Promotional signs hanging from the awning of Hillcrest's Sambuca Italian Bistro pitch lobster on Tuesdays, discounted pasta plates on Wednesdays and 1-cent drinks (with purchase of any entrée) on Mondays. The restaurant occupies a high-profile location in the Hillcrest core near the southwest corner of University and Fourth avenues, sharing one of those abominations of urban planning, the mini strip mall, with a chain sandwich shop, a drycleaners and a small Asian-fusion eatery, all set back behind a small parking lot. To the west, on the other side of a public alleyway, is the University Avenue Orthopaedic Medical Group building, a squat and obscenely unattractive abandoned edifice. The medical building pretty much strips the block of any shred of vitality that the next-door restaurants might generate on the south side of University Avenue.
Across the street is a different story altogether. The Bread & Cie Bakery, Peet's Coffee and Hamburger Mary's restaurant and bar keep the north side energized with disposable-income-spending foot traffic all day long. Hamburger Mary's is an institution here, a gay-friendly joint that seems to be packed with patrons long into the evening almost every day of the week, with boisterous crowds living it up amid the thumping music.
On the north side, Hamburger Mary's links Hillcrest's commercial center with the last few storefronts to the west before University snakes into Mission Hills. Across the street, the medical building is an obstacle between the commercial center and another strip of businesses between Third and First avenues.
Bruce Leidenberger and Michael McPhee of the La Jolla Pacific Development Group want to equalize things and make a few bucks in the process. They've bought the parcels on either side of the alley in hopes of demolishing the strip mall and the medical building and replacing them with a 12-story, mixed-use building containing 96 condominiums, ground-floor commerce and five layers of public (subterranean) and private (above ground) parking.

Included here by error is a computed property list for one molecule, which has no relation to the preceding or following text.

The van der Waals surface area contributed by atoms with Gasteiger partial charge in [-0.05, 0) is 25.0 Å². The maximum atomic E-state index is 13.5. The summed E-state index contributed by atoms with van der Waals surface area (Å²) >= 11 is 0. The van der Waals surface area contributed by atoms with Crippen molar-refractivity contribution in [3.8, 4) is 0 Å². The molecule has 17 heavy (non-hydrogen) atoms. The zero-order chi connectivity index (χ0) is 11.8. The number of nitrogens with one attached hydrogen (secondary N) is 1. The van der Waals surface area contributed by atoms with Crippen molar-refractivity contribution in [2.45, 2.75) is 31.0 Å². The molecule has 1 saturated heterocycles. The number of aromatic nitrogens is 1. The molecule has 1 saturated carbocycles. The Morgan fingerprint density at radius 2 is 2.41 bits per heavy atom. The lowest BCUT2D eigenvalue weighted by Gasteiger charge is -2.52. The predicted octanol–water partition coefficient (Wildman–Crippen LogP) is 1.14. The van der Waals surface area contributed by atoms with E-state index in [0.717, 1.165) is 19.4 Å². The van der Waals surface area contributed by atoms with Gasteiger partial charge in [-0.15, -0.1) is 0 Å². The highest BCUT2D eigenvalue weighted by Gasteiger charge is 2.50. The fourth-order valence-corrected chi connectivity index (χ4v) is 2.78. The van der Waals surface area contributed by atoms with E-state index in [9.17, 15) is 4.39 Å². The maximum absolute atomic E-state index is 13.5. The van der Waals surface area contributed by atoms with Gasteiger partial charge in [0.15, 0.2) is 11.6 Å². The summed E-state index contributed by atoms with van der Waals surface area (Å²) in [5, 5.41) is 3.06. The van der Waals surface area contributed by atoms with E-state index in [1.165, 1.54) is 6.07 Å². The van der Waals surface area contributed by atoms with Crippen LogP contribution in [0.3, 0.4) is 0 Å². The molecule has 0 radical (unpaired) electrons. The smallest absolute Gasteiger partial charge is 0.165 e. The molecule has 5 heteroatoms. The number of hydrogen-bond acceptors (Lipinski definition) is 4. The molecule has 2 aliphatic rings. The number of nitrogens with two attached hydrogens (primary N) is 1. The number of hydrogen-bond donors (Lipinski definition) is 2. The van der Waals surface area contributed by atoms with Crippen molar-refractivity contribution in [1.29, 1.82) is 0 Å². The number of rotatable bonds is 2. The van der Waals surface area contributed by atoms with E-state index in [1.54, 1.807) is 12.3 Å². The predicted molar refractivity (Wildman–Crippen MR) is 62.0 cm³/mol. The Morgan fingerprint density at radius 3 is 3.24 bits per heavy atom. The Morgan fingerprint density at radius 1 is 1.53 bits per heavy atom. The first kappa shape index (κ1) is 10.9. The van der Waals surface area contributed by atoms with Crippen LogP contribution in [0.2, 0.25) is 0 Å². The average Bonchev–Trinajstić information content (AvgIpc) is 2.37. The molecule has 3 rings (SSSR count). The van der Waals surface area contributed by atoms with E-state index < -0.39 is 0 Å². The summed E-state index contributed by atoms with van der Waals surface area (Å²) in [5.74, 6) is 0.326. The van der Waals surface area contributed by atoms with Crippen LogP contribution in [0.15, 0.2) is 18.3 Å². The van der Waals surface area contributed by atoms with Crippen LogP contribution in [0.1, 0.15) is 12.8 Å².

The project's been in the works for three years, conceived as a 51-unit condo building replacing only the medical building. But it grew after a series of meetings with community and business representatives revealed a desire for additional public parking. Zoned for 80 units, the inclusion of four units priced for people making very low incomes bought the developers an additional 16 market-rate units.
The structure, which looks like it would feel right at home amongst the new condo towers in Little Italy, would be massive, dwarfing everything around it. The only buildings comparable in height and bulk nearby are Hillcrest's medical buildings a few blocks to the north and some brand new condo complexes to the south in Bankers Hill. While some of the neighborhood business interests are pacified by the developer's promise to provide the public parking they'd long yearned for, other community leaders are horrified by the hugeness of the thing-how it'll impact the immediate neighborhood and what it portends for the future.
The project's critics are circulating an electronic petition and organizing a show of force for July 18, when the City Council is scheduled to vote on it. So too are its supporters. The City Council will be asked to grapple with a formidable foe that'll be reappearing with increasing frequency: the struggle between the pressure to build infill housing in the city's urbanized areas and the backlash from citizens who say their neighborhoods weren't built for that kind of density.